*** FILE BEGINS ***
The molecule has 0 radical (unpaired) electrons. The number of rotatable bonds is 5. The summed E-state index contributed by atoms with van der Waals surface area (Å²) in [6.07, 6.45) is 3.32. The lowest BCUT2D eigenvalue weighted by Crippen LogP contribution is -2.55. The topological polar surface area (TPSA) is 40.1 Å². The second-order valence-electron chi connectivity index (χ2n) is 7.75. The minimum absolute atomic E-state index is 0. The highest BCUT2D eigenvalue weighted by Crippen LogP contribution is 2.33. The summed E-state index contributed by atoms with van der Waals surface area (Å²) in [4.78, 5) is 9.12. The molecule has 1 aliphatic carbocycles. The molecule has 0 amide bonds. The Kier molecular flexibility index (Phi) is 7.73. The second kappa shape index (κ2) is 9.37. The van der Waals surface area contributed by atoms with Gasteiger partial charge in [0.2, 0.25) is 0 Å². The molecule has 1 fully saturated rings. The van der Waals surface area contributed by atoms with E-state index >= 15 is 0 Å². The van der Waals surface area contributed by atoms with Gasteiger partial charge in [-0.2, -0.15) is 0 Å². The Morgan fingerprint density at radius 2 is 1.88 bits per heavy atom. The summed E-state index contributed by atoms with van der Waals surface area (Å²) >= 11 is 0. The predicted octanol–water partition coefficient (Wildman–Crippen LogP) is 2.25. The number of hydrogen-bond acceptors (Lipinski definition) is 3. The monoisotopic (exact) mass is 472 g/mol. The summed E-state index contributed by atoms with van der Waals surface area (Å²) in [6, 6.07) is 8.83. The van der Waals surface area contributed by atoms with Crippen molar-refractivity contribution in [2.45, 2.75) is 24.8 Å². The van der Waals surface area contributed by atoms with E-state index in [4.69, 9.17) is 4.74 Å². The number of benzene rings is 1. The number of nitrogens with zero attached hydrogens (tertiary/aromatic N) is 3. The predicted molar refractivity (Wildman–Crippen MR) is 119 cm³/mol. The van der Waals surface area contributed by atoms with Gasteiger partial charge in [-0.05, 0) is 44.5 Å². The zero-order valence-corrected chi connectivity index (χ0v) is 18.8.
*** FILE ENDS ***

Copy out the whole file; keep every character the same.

The molecule has 0 radical (unpaired) electrons. The number of rotatable bonds is 5. The summed E-state index contributed by atoms with van der Waals surface area (Å²) in [6.07, 6.45) is 3.32. The lowest BCUT2D eigenvalue weighted by Crippen LogP contribution is -2.55. The topological polar surface area (TPSA) is 40.1 Å². The second-order valence-electron chi connectivity index (χ2n) is 7.75. The minimum absolute atomic E-state index is 0. The highest BCUT2D eigenvalue weighted by Crippen LogP contribution is 2.33. The summed E-state index contributed by atoms with van der Waals surface area (Å²) in [4.78, 5) is 9.12. The molecule has 1 aliphatic carbocycles. The molecule has 0 amide bonds. The Kier molecular flexibility index (Phi) is 7.73. The second kappa shape index (κ2) is 9.37. The van der Waals surface area contributed by atoms with Gasteiger partial charge in [0.2, 0.25) is 0 Å². The molecule has 1 fully saturated rings. The van der Waals surface area contributed by atoms with E-state index >= 15 is 0 Å². The van der Waals surface area contributed by atoms with Gasteiger partial charge in [-0.2, -0.15) is 0 Å². The Morgan fingerprint density at radius 2 is 1.88 bits per heavy atom. The summed E-state index contributed by atoms with van der Waals surface area (Å²) >= 11 is 0. The predicted octanol–water partition coefficient (Wildman–Crippen LogP) is 2.25. The number of hydrogen-bond acceptors (Lipinski definition) is 3. The monoisotopic (exact) mass is 472 g/mol. The summed E-state index contributed by atoms with van der Waals surface area (Å²) in [6, 6.07) is 8.83. The van der Waals surface area contributed by atoms with Crippen molar-refractivity contribution in [2.45, 2.75) is 24.8 Å². The van der Waals surface area contributed by atoms with E-state index in [4.69, 9.17) is 4.74 Å². The number of benzene rings is 1. The number of nitrogens with zero attached hydrogens (tertiary/aromatic N) is 3. The predicted molar refractivity (Wildman–Crippen MR) is 119 cm³/mol. The van der Waals surface area contributed by atoms with Gasteiger partial charge in [-0.05, 0) is 44.5 Å². The zero-order valence-corrected chi connectivity index (χ0v) is 18.8.